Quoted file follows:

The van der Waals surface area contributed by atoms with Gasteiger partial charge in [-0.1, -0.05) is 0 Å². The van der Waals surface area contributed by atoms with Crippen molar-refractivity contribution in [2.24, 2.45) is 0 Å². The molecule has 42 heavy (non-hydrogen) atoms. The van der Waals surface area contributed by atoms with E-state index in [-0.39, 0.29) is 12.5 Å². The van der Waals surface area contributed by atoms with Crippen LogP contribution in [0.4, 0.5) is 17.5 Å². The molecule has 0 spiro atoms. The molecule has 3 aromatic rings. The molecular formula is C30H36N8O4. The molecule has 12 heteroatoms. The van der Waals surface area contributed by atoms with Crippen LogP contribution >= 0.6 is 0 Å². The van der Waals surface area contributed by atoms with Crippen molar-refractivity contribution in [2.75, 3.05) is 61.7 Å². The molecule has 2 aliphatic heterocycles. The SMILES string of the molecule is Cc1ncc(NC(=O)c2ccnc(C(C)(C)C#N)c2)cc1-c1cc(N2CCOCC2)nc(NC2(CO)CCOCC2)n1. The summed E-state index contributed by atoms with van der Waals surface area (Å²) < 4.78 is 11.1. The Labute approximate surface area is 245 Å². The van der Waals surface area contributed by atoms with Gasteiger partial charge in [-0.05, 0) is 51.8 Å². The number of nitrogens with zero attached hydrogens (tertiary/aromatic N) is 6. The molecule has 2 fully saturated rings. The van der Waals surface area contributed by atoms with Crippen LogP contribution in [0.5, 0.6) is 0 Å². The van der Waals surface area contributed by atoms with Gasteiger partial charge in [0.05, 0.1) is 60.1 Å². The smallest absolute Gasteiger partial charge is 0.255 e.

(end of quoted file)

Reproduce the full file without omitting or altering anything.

The van der Waals surface area contributed by atoms with Gasteiger partial charge in [-0.1, -0.05) is 0 Å². The van der Waals surface area contributed by atoms with Crippen molar-refractivity contribution in [2.24, 2.45) is 0 Å². The molecule has 42 heavy (non-hydrogen) atoms. The van der Waals surface area contributed by atoms with E-state index in [-0.39, 0.29) is 12.5 Å². The van der Waals surface area contributed by atoms with Crippen LogP contribution in [0.4, 0.5) is 17.5 Å². The molecule has 0 spiro atoms. The molecule has 3 aromatic rings. The molecular formula is C30H36N8O4. The molecule has 12 heteroatoms. The van der Waals surface area contributed by atoms with Crippen LogP contribution >= 0.6 is 0 Å². The van der Waals surface area contributed by atoms with Crippen molar-refractivity contribution in [2.75, 3.05) is 61.7 Å². The molecule has 2 aliphatic heterocycles. The SMILES string of the molecule is Cc1ncc(NC(=O)c2ccnc(C(C)(C)C#N)c2)cc1-c1cc(N2CCOCC2)nc(NC2(CO)CCOCC2)n1. The summed E-state index contributed by atoms with van der Waals surface area (Å²) < 4.78 is 11.1. The Labute approximate surface area is 245 Å². The van der Waals surface area contributed by atoms with Gasteiger partial charge in [-0.05, 0) is 51.8 Å². The number of nitrogens with zero attached hydrogens (tertiary/aromatic N) is 6. The molecule has 2 fully saturated rings. The van der Waals surface area contributed by atoms with Crippen LogP contribution in [0.5, 0.6) is 0 Å². The van der Waals surface area contributed by atoms with Gasteiger partial charge in [0.05, 0.1) is 60.1 Å². The smallest absolute Gasteiger partial charge is 0.255 e.